Working and the Workplace
Brad Feld asks the question: Do you reduce stress for others or increase it? 2 minutes to read.
Scott Berkun explains the pay to stress ratio: “You can always earn more money, but you cannot earn more time.” 3 minutes to read.
Shayna Hodkin posts her occasional advice column, answering “how do I ask for a raise” and “how do I handle hating my job?” 6 minutes to read.
New project management articles published on the web during the week of August 15 – 21. And this week’s video: a tutorial on conducting a Monte Carlo analysis using Excel. Just 11 minutes, safe for work.
Michael O’Brochta looks at the cultural, experiential, and situational drivers of how we perceive behavior as ethical, or not. Including our own.
Kayleigh Töyrä explains how we can apply Finnish culture and values to project management.
Hope Reese reports on a life saved when Tesla Autopilot drove a man to the hospital. Ethical dilemmas, minimum acceptable reliability, and other social risk considerations will make future projects even more complicated.
Harry Hall describes seven simple actions to take that will make your risk management efforts more productive.
Andy Jordan explores the risk management techniques applicable to protecting project benefits.
Nick Pisano makes the case for incorporating measures of technical performance in earned value management.
Glen Alleman lists units of measure meaningful to expressing value.
Kenneth Ashe gives us a refresher course on the basics of project budgets and ROI.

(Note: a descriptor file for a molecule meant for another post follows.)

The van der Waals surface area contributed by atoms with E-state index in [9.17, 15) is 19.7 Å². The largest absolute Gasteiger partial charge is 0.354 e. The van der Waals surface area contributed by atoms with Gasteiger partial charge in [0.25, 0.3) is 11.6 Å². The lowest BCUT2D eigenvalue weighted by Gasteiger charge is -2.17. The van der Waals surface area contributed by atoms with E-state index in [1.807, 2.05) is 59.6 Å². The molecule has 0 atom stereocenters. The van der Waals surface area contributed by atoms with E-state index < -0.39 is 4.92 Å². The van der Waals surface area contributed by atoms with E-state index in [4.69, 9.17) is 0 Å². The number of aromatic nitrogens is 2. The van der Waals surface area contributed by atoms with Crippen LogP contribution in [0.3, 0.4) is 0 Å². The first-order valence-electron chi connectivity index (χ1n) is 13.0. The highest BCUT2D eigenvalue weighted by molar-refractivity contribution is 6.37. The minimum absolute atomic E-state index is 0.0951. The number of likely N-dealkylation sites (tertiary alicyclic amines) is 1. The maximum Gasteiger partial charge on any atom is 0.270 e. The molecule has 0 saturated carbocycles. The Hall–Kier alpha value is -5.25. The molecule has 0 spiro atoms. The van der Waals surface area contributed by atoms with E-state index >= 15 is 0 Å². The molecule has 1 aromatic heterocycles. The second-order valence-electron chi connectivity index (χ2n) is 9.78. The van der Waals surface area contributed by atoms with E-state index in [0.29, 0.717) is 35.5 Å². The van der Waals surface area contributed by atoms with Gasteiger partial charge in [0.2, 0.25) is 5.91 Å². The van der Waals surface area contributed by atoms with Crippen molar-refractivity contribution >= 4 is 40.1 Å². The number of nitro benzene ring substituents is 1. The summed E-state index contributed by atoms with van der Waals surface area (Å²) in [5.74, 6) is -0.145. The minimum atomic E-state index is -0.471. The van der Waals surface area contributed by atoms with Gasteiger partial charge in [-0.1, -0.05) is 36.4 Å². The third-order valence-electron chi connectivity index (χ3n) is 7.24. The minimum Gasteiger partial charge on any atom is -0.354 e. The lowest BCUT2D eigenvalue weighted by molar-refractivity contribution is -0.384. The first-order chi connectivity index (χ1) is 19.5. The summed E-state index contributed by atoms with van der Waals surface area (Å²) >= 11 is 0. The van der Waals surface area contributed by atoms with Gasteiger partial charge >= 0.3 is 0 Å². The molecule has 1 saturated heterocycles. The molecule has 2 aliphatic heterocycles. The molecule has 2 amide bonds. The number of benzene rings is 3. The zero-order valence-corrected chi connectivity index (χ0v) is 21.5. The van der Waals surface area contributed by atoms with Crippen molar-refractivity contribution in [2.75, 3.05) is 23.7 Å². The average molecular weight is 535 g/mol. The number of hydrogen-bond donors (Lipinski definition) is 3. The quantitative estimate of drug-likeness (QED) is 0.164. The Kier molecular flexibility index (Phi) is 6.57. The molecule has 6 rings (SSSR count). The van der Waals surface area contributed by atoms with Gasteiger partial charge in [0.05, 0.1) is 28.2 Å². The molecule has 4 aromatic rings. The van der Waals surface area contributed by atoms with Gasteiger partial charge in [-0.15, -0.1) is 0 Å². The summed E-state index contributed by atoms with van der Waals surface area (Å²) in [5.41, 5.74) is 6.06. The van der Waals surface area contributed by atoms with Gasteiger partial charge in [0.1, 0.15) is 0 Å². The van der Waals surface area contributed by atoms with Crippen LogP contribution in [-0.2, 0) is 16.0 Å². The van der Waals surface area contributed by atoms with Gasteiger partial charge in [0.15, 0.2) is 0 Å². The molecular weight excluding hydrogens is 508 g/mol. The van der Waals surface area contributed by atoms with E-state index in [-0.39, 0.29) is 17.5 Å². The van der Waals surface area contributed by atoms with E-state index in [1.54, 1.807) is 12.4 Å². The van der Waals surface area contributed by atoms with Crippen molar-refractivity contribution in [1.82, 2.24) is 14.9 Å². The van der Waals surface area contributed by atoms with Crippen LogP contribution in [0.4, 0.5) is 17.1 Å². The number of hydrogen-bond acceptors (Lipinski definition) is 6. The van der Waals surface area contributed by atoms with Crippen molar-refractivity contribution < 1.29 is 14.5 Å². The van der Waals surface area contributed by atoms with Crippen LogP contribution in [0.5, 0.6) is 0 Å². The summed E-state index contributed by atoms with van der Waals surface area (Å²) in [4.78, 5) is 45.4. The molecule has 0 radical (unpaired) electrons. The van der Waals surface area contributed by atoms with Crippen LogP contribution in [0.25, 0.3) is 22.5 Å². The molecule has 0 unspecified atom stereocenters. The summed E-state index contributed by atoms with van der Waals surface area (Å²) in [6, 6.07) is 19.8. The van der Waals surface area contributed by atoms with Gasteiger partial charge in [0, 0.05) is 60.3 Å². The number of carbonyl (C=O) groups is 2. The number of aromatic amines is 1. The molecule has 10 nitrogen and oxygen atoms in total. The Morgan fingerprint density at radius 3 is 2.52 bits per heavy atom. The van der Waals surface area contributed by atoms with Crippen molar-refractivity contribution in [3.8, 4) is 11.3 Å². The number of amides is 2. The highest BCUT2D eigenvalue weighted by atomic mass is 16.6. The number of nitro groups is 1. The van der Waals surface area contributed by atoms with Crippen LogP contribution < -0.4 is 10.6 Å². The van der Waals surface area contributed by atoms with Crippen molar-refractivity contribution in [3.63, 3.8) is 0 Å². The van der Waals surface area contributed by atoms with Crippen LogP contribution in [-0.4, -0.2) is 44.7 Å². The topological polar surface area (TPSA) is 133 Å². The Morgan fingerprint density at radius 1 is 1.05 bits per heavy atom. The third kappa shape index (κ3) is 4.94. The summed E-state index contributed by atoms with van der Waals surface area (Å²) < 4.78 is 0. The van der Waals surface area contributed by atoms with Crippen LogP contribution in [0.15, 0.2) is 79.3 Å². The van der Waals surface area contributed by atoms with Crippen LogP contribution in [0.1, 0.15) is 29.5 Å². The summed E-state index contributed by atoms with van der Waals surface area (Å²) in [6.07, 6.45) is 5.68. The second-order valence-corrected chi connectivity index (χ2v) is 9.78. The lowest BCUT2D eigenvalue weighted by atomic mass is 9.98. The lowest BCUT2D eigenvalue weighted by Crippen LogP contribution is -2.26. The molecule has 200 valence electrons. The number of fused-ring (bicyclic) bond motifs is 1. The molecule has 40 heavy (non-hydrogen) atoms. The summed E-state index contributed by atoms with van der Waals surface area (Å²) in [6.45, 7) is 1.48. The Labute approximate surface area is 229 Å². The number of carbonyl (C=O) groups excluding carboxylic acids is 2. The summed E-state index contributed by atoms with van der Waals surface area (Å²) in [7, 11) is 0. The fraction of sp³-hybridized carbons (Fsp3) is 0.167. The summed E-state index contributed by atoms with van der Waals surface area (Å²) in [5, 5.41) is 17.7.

New project management articles published on the web during the week of June 27 – July 3. And this week’s video: Australian software project manager Adrian Fittolani’s TEDx talk at Deakin University on why being more selective about your TV watching might be the key to both achieving your goals and feeling more relaxed. Yes, it’s a video – but you can choose whether to watch it.
Louis Columbus reports on the ways machine learning is impacting manufacturing, from production capacity and waste reduction to manufacturing-as-a-service.
Lynda Bourne notes some lessons learned on selling change, in the context of Brexit. “It helps if they are unhappy with the status quo.”
Chris Middleton speculates on the impact of Brexit on data protection, data transfer, and privacy. These issues will matter to IT project managers in almost every country.
Maria Nordberg interviews David Hillson, the Risk Doctor, on how uncertainties in work and project should be handled. Just 17 minutes, safe for work.
John Goodpasture opines that the first question of risk management should be, “Where does the slack go?”
Matthew Squair looks at the ramifications of the first fatality attributed to Tesla’s autopilot, while humming an old song by The Doors.
Nick Pisoni points out the limitations of earned value management, especially in managing contracts and risks.
Elizabeth Harrin has some recommendations for getting benefits from new tools brought in by team members without getting bogged down in tech adoption.
Beth Spriggs notes that a large project has to overcome more inertia than a small one, and describes a process to get things moving.
Ryan Ogilvie looks at the strategic considerations that must be addressed by a knowledge management solution.
Johanna Rothman concludes her series on product owners and learning with parts 4 and 5.